Summary: I love the Extra History Youtube channel, particularly their series on Otto von Bismarck and the Punic Wars. And so I've decided to retell the life of Tanya von Degurechaff from A Young Woman's Political Record by jacobk , as narrated by the folks at Extra History.
Updates will be whenever I have time between my commissions and my other fics. The plan is to (at least) catch up with Political Record, and then go beyond depending on my inspiration.
Tanya's official birthday is 24th September 1913.
Disclaimer: I do not own Youjo Senki
Tanya von Degurechaff - The Child Soldier - Extra History #1
The year is 1921. On a cold November day on the outskirts of Berun, an eight year old girl walks into an Imperial Army recruiting office. She is a small girl, thin with malnutrition, with messy blond hair and ice cold blue eyes heavy with intellect and maturity far beyond her years. She slaps down a certificate testifying that she has been tested and proven to have an extremely powerful magical talent. And then she demands that she be allowed to join the army and defend the Fatherland. This is the start of one of the most powerful and controversial figures in history. This is Tanya von Degurechaff.
Extra History intro plays.
Hello everybody, and welcome to Extra History! I'm Dan, that's James, and this is Allison! A lot of our members voted for this, so here we have it - Tanya von Degurechaff, or the Silver Chancellor as she came to be known later in life.
Her story starts younger than most. She was abandoned as an infant to a church orphanage on the outskirts of Berun. In spite of enormous effort over the years, her parents have never been identified. Her mother never gave her name when she dropped her off, and the only thing she would say was about her father was that he was a soldier who had died in service. Even the last name provided by her mother, "Degurechaff", doesn't show up on any citizen rolls. There are many, many theories about this that we're not going to get into, or we'd be here all day.
Even during her earliest years, the nuns raising her would note her quiet and serious nature. She was also a gifted singer, her precocious intellect allowing her to rapidly memorize lines that would make her a mainstay of the choir.
She might have continued in that orphanage for years to come, but then something changed. The Imperial government had instituted mandatory testing for magic potential, and so a testing team stopped by the orphanage. Little Tanya Degurechaff tested, and she tested high.
Now, before we get into how an eight year old ended up joining the army, we need to spend a minute talking about mages. Prior to the 20th century, mages were a rarity on the battlefield. The power to rewrite reality with your mind might sound amazing, but the truth is there were very few mages that could go one on one with a trained soldier, and that was before the advent of firearms. All that changed with the invention of the first computation orb in 1896.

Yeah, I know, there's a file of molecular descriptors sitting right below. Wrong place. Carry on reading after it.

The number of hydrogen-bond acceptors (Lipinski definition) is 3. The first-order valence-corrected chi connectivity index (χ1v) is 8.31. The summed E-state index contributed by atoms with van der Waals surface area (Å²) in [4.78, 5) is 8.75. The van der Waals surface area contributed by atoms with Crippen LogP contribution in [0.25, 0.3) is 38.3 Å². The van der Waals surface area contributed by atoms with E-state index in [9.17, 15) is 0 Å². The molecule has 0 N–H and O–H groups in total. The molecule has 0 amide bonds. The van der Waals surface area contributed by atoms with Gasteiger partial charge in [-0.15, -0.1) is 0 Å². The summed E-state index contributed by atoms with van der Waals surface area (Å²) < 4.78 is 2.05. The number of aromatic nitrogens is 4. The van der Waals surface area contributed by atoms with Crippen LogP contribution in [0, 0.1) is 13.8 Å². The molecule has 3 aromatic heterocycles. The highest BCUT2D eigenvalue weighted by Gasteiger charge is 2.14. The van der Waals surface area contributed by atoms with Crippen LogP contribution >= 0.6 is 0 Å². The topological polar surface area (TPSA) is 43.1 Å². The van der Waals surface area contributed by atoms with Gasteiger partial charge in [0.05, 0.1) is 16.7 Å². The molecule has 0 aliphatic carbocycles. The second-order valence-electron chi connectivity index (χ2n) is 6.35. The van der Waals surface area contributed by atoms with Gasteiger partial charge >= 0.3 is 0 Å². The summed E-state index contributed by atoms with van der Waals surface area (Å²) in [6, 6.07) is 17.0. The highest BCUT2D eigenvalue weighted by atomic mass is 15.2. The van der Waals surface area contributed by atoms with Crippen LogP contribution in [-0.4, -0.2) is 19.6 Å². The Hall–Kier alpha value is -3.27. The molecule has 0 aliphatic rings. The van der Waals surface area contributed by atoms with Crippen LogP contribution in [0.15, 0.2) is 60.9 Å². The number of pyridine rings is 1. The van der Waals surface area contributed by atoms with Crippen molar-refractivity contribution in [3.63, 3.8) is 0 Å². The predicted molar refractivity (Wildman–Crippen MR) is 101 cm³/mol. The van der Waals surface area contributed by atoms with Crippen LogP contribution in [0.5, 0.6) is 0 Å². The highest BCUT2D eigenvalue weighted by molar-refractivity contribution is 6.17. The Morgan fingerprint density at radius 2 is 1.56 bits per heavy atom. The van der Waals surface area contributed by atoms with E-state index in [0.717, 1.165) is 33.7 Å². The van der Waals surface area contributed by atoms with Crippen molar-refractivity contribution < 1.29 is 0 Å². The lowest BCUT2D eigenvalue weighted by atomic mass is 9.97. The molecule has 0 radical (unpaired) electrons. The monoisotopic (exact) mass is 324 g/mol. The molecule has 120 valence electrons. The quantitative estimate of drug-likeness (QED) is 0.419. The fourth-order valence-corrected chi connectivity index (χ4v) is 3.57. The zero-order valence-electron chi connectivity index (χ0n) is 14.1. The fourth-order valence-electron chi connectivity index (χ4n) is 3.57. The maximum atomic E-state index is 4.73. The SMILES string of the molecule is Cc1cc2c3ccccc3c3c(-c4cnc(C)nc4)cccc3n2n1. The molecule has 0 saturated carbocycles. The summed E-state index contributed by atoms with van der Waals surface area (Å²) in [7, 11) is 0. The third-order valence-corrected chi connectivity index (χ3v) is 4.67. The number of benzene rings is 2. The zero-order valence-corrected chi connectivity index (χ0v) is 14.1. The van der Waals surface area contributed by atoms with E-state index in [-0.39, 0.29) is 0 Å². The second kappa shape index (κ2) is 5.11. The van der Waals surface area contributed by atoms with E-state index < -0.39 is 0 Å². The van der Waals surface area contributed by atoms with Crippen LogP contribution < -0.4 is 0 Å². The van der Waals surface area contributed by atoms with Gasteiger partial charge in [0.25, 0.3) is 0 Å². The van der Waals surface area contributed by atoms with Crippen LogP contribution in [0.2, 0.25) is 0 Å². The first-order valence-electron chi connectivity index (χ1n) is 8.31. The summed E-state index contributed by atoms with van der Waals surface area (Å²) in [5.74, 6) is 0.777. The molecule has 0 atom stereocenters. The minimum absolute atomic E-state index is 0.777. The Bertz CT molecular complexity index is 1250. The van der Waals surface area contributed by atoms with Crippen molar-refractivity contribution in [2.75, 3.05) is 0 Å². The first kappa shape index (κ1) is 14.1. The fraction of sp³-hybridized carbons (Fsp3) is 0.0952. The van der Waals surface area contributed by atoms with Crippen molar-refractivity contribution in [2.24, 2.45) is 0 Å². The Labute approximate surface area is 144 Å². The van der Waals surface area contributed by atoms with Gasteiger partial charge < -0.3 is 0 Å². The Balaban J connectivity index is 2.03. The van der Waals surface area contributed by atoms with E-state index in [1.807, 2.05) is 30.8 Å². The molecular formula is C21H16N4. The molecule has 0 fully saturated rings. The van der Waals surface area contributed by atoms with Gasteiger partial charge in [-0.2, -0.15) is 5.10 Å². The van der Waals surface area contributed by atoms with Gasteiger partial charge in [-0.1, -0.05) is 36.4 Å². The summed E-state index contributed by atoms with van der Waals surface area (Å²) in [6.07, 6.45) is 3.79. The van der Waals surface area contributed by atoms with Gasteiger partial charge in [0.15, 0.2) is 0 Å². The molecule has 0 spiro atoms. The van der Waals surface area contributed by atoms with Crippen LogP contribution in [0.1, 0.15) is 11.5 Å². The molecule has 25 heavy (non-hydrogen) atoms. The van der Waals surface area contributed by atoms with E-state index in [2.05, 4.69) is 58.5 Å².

All of a sudden, magic went from the realm of superstition and miracle, to the realm of science. It could be studied and quantified. Most importantly, the training time for a mage went from decades to just a couple of years. Enter the aerial mage, the name given to those mages powerful enough to fly using a computation orb.
Now, let's be clear. The aircraft of the time could fly faster and higher than aerial mages. Tanks were better armored. Artillery could hit harder and at longer range. But the aerial mage could do everything. Even if they didn't do it as well as specialized weapons, their sheer versatility and mobility meant they could be used anywhere. And instead of needing expensive fuel and maintenance, they just needed food and water to keep going.
Every country capable of making computation orbs were frantically scrambling to get as many aerial mages as they could. And along the way, some bright spark realized - 'Hey, mages can just use magic to make themselves stronger. So, we don't need mages to be fully grown to be useful in a fight.' As a result, when in 1912 the Imperial government set the minimum age of enlistment to 18, they specifically excluded aerial mages from the list.
So, when that winter day in 1921 Tanya showed up at the recruitment office, the officer in charge didn't have a choice. He did his best to talk her out of it, but she was adamant, and the law was the law. On the 3rd of November 1921, Tanya Degurechaff became the youngest ever recruit of the Imperial Army.
All things considered, she did surprisingly well. During her training period, she showed herself a genuine child prodigy. She easily kept up with her adult companions, at least intellectually. She even sat for, and passed, the Officer Training Course. The Imperial Army at the time used an unusual two-step process for training officers. Junior officers - 2nd and 1st Lieutenants - only needed to pass a short three-month program. Only if they wanted higher rank would they need to attend the Imperial War College in Berun.
Tanya passed every test put to her, and so in June of 1923, she was deployed on a training mission to Norden. Once this deployment was over, she would not just the youngest soldier, but the youngest officer in Imperial history.